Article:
Aurora, CO asked in Traffic Tickets and Car Accidents for Colorado

Q: Who's fault is it if a bicyclist is hit going against traffic on the sidewalk at high speeds crossing a enrtyway?

I just hit (bumped) a bicyclist who was crossing the entry way going against traffic downhill at high speeds. He popped out in front of my car before I even knew he was there. He was fine, a scraped knee, no bike damage and was just about to head home after I checked on him, until a busy body decided to call the police and report a incident. Well he was taken to the hospital in an ambulance just out of precaution (he is a minor) and I was given a ticket for "too row exing private drive". What does this ticket mean, is my insurance going to have to pay for the ambulance and hospital, (really he was fine)? Who's fault was the incident, everything I read states that it is illegal to ride on the side walk unless less than 1 block from your destination and going 6pmh and to always walk across crosswalks and entryway. Any help is appreciated.

2 Lawyer Answers

Samuel Ventola

Answered
  • Personal Injury Lawyer
  • Denver, CO
  • Licensed in Colorado

A: I sympathize with you because you wouldn't normally be looking for somebody coming against traffic and at a high rate of speed on the sidewalk. I'd say the bicyclist was at least part at fault, but that doesn't mean somebody couldn't conclude you were also at fault. I'm not expert on traffic tickets but I'd probably fight it. However, even if you are convicted or pay the ticket, it probably won't be admissible in any lawsuit by the bicyclist.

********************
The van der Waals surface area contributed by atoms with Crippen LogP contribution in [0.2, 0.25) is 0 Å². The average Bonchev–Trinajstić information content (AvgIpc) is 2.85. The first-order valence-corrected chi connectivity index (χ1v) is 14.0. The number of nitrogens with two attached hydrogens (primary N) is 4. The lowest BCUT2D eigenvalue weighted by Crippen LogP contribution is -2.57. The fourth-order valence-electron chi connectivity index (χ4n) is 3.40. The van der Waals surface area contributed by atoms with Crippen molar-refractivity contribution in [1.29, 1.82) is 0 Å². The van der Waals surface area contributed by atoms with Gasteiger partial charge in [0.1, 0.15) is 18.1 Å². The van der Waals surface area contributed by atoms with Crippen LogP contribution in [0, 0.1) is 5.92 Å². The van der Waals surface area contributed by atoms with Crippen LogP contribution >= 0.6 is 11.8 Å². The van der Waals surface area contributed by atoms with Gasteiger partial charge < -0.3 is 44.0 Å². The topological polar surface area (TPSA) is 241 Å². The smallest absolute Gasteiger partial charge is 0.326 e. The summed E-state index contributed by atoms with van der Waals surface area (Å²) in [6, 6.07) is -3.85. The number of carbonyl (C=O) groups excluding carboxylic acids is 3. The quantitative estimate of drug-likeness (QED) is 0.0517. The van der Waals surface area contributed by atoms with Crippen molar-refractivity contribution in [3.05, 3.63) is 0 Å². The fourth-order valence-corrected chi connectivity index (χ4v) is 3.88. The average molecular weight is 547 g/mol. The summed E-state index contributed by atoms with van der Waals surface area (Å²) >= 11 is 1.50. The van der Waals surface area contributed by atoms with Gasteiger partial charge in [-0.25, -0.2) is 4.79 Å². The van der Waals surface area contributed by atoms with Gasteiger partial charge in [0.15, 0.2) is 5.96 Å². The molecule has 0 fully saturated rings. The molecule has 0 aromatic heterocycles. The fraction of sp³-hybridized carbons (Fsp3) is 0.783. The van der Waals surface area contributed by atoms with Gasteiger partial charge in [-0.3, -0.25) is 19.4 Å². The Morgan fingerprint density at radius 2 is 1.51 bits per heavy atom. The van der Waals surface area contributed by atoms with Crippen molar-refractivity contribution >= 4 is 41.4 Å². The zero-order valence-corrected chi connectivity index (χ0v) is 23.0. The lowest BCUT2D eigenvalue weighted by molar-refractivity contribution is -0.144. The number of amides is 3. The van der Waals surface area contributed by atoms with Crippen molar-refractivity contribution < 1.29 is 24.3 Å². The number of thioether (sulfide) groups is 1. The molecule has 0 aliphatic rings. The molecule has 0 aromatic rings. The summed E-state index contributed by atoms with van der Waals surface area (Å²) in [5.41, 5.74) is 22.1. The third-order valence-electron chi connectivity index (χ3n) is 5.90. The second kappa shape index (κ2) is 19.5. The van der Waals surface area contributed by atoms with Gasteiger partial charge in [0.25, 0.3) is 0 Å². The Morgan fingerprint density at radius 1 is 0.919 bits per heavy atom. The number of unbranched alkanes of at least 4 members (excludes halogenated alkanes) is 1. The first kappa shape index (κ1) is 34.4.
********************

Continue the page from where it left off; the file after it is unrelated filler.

Peter N. Munsing

PREMIUM
Answered
  • Personal Injury Lawyer
  • Wyomissing, PA

A: As you were exiting a driveway you must yield to pedestrians--including cyclists. A lot will depend on the angles and vision, but bottom line is if you weren't edging out, and looking, chances are you looked one way and not the other.

If they were on the sidewalk they aren't "going against traffic" as sidewalks are not one way only thoroughfares unless specially designated.

Sorry, time for you to accept some of the responsibility. That doesn't absolve the cyclist but a person on a major roadway (or path adjacent) may assume traffic entering will stop.Doesn't mean they can be earbud clueless, but does mean IT IS THEIR RIGHT OF WAY, not yours.

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